The harbour has been a working port and a strategic defensive hub for centuries, and it has been one of Ireland's major employment hubs since the early 1900s. Traditional heavy industries have waned since the late 20th century, with the likes of the closure of Irish Steel in Haulbowline and shipbuilding at Verolme. It still has major and strategic significance in energy generation, shipping and refining.

Giraffe wander along its shores, from which tens of thousands of men and women left Ireland, most of them never to return. The harbour is home to the oldest yacht club in the world, and to the Irish Navy. 

This deep waterway has also become a vital cog in the Irish economy.

‘Afloat.ie's Cork Harbour page’ is not a history page, nor is it a news focus. It’s simply an exploration of this famous waterway, its colour and its characters.

Cork Harbour Festival

Ocean to City – An Rás Mór and Cork Harbour Open Day formerly existed as two popular one-day events located at different points on Cork’s annual maritime calendar. Both event committees recognised the synergy between the two events and began to work together and share resources. In 2015, Cork Harbour Festival was launched. The festival was shaped on the open day principle, with Ocean to City – An Ras Mór as the flagship event.

Now in its sixth year, the festival has grown from strength to strength. Although the physical 2020 festival was cancelled due to Covid-19, the event normally features nine festival days starting on the first week of June. It is packed full of events; all made possible through collaboration with over 50 different event partners in Cork City, as well as 15 towns and villages along Cork Harbour. The programme grows year by year and highlights Ireland’s rich maritime heritage and culture as well as water and shore-based activities, with Ocean to City – An Rás Mór at the heart of the festival.

Taking place at the centre of Ireland’s maritime paradise, and at the gateway to Ireland’s Ancient East and the Wild Atlantic Way, Cork is perfectly positioned to deliver the largest and most engaging harbour festival in Ireland.

The Cork Harbour Festival Committee includes representatives from Cork City Council, Cork County Council, Port of Cork, UCC MaREI, RCYC, Cobh & Harbour Chamber and Meitheal Mara.

Marinas in Cork Harbour

There are six marinas in Cork Harbour. Three in Crosshaven, one in East Ferry, one in Monkstown Bay and a new facility is opening in 2020 at Cobh. Details below

Port of Cork City Marina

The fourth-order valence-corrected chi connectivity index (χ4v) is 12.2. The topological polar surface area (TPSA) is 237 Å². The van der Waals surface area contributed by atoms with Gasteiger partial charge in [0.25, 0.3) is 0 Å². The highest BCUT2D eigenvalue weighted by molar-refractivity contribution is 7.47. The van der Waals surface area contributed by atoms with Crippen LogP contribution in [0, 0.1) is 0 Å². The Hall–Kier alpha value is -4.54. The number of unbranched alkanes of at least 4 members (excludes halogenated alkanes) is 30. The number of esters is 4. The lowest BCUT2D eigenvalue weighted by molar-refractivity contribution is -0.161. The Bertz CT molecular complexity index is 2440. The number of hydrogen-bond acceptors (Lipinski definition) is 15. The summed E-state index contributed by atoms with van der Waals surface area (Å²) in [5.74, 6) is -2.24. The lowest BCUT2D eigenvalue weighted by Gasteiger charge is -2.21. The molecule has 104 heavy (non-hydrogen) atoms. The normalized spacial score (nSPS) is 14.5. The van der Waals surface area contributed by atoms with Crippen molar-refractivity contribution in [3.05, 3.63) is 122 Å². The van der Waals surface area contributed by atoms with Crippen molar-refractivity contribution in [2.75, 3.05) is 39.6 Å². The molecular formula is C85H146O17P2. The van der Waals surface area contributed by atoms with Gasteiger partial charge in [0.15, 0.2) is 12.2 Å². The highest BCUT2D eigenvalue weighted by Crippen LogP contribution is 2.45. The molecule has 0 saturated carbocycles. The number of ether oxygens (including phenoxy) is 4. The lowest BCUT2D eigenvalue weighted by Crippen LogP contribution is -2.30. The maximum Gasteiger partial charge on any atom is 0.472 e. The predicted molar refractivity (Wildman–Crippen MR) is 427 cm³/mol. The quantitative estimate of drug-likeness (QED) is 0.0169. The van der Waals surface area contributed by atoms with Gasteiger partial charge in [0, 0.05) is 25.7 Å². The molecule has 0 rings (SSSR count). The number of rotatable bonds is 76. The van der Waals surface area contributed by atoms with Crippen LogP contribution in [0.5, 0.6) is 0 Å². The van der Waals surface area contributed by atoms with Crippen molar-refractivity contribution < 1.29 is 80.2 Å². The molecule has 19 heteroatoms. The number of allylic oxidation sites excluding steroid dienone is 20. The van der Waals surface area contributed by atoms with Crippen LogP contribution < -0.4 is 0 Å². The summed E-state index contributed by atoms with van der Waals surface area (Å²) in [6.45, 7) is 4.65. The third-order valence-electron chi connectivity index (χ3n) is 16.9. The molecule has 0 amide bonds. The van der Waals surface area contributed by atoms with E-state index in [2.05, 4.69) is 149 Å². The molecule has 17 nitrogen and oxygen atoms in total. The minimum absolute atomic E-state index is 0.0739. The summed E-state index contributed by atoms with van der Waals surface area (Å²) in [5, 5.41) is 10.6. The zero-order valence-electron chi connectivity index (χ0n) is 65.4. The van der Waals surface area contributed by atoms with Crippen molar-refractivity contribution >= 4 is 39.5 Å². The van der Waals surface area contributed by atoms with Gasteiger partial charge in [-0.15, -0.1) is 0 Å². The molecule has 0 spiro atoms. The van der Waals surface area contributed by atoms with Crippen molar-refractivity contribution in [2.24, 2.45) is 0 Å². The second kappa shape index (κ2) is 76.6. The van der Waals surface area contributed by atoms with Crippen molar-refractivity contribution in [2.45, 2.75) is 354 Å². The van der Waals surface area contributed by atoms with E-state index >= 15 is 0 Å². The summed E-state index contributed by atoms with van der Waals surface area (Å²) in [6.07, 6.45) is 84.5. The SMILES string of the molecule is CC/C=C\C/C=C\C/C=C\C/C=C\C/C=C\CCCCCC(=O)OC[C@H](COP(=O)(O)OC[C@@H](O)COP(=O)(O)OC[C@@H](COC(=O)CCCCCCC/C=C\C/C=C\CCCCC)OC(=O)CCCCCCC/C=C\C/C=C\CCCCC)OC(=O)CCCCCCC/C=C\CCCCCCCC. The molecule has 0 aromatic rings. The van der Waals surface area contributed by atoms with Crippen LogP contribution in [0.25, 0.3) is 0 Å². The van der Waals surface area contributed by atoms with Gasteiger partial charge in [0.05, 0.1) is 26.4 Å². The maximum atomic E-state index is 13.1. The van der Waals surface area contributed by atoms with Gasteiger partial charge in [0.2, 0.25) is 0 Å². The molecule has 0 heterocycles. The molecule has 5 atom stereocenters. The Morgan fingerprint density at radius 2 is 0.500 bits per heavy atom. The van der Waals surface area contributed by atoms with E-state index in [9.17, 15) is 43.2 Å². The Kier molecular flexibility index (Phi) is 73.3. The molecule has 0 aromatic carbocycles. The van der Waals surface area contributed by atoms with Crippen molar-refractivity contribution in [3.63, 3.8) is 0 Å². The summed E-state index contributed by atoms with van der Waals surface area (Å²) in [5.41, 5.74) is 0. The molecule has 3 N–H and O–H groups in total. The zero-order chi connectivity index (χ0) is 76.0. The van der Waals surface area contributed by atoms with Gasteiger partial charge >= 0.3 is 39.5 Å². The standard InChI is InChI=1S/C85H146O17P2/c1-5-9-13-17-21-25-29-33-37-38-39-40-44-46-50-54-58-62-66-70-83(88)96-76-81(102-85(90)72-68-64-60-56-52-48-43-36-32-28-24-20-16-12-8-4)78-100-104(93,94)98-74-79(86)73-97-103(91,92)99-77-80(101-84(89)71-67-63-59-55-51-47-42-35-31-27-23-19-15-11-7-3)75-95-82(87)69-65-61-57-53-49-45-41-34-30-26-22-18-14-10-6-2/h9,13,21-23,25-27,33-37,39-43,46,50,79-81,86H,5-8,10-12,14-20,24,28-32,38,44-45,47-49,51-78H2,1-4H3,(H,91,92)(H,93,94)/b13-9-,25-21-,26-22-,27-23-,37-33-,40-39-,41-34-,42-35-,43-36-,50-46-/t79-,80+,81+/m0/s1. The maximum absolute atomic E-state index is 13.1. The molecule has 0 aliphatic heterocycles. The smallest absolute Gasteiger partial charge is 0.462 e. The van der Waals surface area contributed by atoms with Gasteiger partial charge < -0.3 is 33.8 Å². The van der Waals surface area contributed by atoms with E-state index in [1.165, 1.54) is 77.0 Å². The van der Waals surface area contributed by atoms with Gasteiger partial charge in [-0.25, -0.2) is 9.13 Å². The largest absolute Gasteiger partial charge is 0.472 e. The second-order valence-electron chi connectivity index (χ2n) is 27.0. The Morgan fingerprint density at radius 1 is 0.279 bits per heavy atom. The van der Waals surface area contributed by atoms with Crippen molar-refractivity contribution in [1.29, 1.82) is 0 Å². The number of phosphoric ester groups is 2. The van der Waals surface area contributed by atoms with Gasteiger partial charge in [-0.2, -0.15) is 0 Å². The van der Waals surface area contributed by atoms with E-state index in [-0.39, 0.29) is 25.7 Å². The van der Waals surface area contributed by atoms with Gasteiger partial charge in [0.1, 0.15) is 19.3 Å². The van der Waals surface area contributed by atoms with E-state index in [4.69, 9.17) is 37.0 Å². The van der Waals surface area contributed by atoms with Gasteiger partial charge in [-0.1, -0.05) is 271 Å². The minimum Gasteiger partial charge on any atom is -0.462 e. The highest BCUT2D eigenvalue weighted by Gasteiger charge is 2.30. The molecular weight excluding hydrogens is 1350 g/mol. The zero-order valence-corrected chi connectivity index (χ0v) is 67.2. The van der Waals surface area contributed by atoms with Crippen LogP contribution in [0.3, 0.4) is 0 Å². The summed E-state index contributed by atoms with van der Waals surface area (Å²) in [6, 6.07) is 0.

Location – Cork City
Contact – Harbour Masters Dept., Port of Cork Tel: +353 (0)21 4273125 or +353 (0)21 4530466 (out of office hours)

Royal Cork Yacht Club Marina

Location: Crosshaven, Co. Cork
Contact: +353 (0) 21 4831023

Crosshaven Boatyard Marina

Location: Crosshaven, Co. Cork
Contact: +353 (0)21 4831161

Salve Marina Ltd

Location: Crosshaven, Co. Cork
Contact: +353 (0) 21 4831145

Cork Harbour Marina

Location: Monkstown, Co. Cork
Contact: +353 (0)87 3669009

East Ferry Marina

Location: East Ferry, Co. Cork
Contact: +353 (0)21 4813390

New Cove Sailing Club Marina

(to be opened in 2020)

Location: Cobh, Co. Cork
Contact: 087 1178363

Cork Harbour pontoons, slipways and ramps

Cork City Boardwalk Existing pontoon

Port of Cork 100m. pontoon

Cork city – End of Cornmarket St. steps and slip;

Cork city - Proby’s Qy. Existing limited access slip

Quays Bar & Restaurant, Private pontoon and ramp for patrons, suitable for yachts, small craft town and amenities

Cobh harbour [camber] Slip and steps inside quay wall pontoon

Fota (zoo, house, gardens) Derelict pontoon and steps

Haulbowline naval basin; restricted space Naval base; restricted access;

Spike Island pier, steps; slip, pontoon and ramp

Monkstown wooden pier and steps;

Crosshaven town pier, with pontoon & steps

East Ferry Marlogue marina, Slip (Great Island side) visitors’ berths

East Ferry Existing pier and slip; restricted space East Ferry Inn (pub)
(Mainland side)

Blackrock pier and slips

Ballinacurra Quay walls (private)

Aghada pier and slip, pontoon & steps public transport links

Whitegate Slip

Passage West Pontoon

Glenbrook Cross-river ferry

Ringaskiddy Parking with slip and pontoon Ferry terminal; village 1km.

Carrigaloe pier and slip; restricted space; Cross-river ferry;

Fountainstown Slip

White’s Bay beach

Ringabella beach

Glanmire Bridge and tide restrictions

Old Glanmire - Quay

Cork Harbour Festival & Ocean to City Race

Following the cancellation of the 2020 event, Cork Harbour Festival will now take place 5 – 13 June 2021, with the Flagship Ocean to City An Rás Mór on 5 June.